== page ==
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This was a story in which I found caring about the characters almost impossible. Long, tedious mountain climb of a novel!
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Arrived on time and as described
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Jim Crace's novel starts off promisingly - a group of strangers come to a remote village in what we assume is medieval England, trouble breaks out, and soon the village is in turmoil, only for further threats to arise when a relative of the local lord and landowner arrives to impose his will. The prose is beautiful and often poetic, and Crace's language to describe rustic life and long-forgotten agricultural practices is superb. The only real concern I had with this book was that the beauty of the prose seems to have outweighed the story itself, and I found myself losing interest in Walter Thirsk, the sympathetic main character, particularly in the closing third of the tale. This was a pity, as I do think that Crace could have done a little more to craft a more compelling story with more developed characters, some of whom are rustic caricatures. Worth a read, but I can see why it didn't win the 2013 Booker prize for which it was shortlisted.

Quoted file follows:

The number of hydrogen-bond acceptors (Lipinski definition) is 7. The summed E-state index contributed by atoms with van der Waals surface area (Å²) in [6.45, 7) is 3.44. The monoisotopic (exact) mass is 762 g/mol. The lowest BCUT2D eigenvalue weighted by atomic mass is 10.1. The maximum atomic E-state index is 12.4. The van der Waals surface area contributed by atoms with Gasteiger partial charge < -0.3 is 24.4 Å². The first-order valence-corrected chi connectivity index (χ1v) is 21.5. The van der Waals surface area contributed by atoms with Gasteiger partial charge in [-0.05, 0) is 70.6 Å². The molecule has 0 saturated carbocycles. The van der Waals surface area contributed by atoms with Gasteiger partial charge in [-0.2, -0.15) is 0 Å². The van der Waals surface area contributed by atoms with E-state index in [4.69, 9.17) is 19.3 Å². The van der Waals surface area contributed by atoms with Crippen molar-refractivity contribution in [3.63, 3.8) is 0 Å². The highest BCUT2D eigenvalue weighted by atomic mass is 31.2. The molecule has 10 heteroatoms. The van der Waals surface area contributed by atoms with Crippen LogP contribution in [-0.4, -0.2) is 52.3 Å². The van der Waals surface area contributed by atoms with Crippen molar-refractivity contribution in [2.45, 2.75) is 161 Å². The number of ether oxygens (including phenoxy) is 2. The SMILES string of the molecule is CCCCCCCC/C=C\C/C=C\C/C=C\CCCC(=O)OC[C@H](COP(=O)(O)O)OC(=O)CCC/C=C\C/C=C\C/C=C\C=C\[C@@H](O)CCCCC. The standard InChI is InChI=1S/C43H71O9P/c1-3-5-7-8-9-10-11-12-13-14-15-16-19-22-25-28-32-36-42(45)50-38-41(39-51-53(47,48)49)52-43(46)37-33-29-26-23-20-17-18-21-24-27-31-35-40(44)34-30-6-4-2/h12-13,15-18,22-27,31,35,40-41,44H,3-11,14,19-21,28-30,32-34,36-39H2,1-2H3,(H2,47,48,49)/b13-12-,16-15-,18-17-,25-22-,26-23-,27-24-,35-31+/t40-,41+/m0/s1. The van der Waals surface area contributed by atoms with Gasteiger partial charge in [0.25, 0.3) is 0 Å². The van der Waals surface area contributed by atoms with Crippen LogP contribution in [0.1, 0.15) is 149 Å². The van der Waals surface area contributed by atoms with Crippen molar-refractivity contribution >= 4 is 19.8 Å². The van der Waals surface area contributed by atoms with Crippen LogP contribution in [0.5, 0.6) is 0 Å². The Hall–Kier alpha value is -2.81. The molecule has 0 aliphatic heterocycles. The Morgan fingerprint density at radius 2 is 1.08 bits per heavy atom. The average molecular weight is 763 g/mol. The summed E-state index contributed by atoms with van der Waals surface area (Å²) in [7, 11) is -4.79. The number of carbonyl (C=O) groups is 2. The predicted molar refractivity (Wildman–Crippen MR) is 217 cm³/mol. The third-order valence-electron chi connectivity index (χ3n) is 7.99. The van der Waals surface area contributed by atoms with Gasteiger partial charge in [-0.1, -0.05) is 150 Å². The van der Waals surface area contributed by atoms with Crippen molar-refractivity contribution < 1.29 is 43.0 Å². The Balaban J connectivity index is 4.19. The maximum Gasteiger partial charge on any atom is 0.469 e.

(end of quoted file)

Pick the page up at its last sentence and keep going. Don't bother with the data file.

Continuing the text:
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In some ways this is a simple story about the arrival of strangers in a remote rural area at the time of the barley harvest. Yet the protagonist (Walter Thirsk) is also a relative newcomer still grieving his dead wife, and can observe the events with some detachment. The strangers comprise so-called Mr Quill who is surveying the land for Master Kent and a family group of three who arrive and set up their camp at the beginning of the book.
Yet really the danger comes from another stranger, Master Jordan, who has managed to usurp Master Kent but the villagers are unable to distinguish friend from foe and set upon the family group with disastrous consequences.
What I liked about this book was the detail of the rural life which made the reader aware of the isolation and lawlessness of some rural areas and how the lurking dangers of fire, injury or random justice could ruin a man's life forever.
The characters are all drawn well and the plot moves along a pace beyond the wit of the villagers - yet there are also themes of loneliness and grief (Thirsk and Kent), bravery (Mr Quill) and fear (pretty much everyone).
It was almost a five star for me.